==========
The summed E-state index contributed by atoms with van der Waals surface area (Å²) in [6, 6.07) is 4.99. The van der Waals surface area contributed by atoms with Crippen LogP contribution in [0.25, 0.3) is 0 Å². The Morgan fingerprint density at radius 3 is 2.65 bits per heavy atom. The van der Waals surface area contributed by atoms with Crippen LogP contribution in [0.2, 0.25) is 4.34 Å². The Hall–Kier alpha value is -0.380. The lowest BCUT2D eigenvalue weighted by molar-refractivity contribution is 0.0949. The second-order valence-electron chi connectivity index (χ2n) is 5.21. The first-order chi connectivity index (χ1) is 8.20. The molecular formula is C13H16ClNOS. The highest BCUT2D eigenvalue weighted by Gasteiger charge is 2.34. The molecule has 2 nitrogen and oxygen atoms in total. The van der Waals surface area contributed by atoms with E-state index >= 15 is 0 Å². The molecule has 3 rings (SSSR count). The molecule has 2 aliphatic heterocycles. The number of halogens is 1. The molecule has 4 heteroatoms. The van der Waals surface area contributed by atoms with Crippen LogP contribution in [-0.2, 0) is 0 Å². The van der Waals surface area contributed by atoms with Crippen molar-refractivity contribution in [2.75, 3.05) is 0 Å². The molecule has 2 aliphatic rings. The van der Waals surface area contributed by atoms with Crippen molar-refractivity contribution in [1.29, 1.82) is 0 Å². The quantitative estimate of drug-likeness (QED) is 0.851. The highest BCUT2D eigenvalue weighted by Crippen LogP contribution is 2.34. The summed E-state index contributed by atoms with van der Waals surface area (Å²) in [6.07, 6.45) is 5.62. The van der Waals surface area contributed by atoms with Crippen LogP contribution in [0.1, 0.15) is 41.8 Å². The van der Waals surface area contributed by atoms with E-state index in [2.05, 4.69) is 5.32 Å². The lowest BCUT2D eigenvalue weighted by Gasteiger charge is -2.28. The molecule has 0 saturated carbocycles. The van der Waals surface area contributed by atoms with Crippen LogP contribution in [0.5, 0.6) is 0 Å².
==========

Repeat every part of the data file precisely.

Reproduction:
The summed E-state index contributed by atoms with van der Waals surface area (Å²) in [6, 6.07) is 4.99. The van der Waals surface area contributed by atoms with Crippen LogP contribution in [0.25, 0.3) is 0 Å². The Morgan fingerprint density at radius 3 is 2.65 bits per heavy atom. The van der Waals surface area contributed by atoms with Crippen LogP contribution in [0.2, 0.25) is 4.34 Å². The Hall–Kier alpha value is -0.380. The lowest BCUT2D eigenvalue weighted by molar-refractivity contribution is 0.0949. The second-order valence-electron chi connectivity index (χ2n) is 5.21. The first-order chi connectivity index (χ1) is 8.20. The molecular formula is C13H16ClNOS. The highest BCUT2D eigenvalue weighted by Gasteiger charge is 2.34. The molecule has 2 nitrogen and oxygen atoms in total. The van der Waals surface area contributed by atoms with E-state index >= 15 is 0 Å². The molecule has 3 rings (SSSR count). The molecule has 2 aliphatic heterocycles. The number of halogens is 1. The molecule has 4 heteroatoms. The van der Waals surface area contributed by atoms with Crippen LogP contribution in [-0.2, 0) is 0 Å². The van der Waals surface area contributed by atoms with Crippen molar-refractivity contribution in [2.75, 3.05) is 0 Å². The molecule has 2 aliphatic rings. The van der Waals surface area contributed by atoms with Crippen molar-refractivity contribution in [1.29, 1.82) is 0 Å². The quantitative estimate of drug-likeness (QED) is 0.851. The highest BCUT2D eigenvalue weighted by Crippen LogP contribution is 2.34. The summed E-state index contributed by atoms with van der Waals surface area (Å²) in [6.07, 6.45) is 5.62. The van der Waals surface area contributed by atoms with Crippen LogP contribution in [0.1, 0.15) is 41.8 Å². The van der Waals surface area contributed by atoms with E-state index in [2.05, 4.69) is 5.32 Å². The lowest BCUT2D eigenvalue weighted by Gasteiger charge is -2.28. The molecule has 0 saturated carbocycles. The van der Waals surface area contributed by atoms with Crippen LogP contribution in [0.5, 0.6) is 0 Å².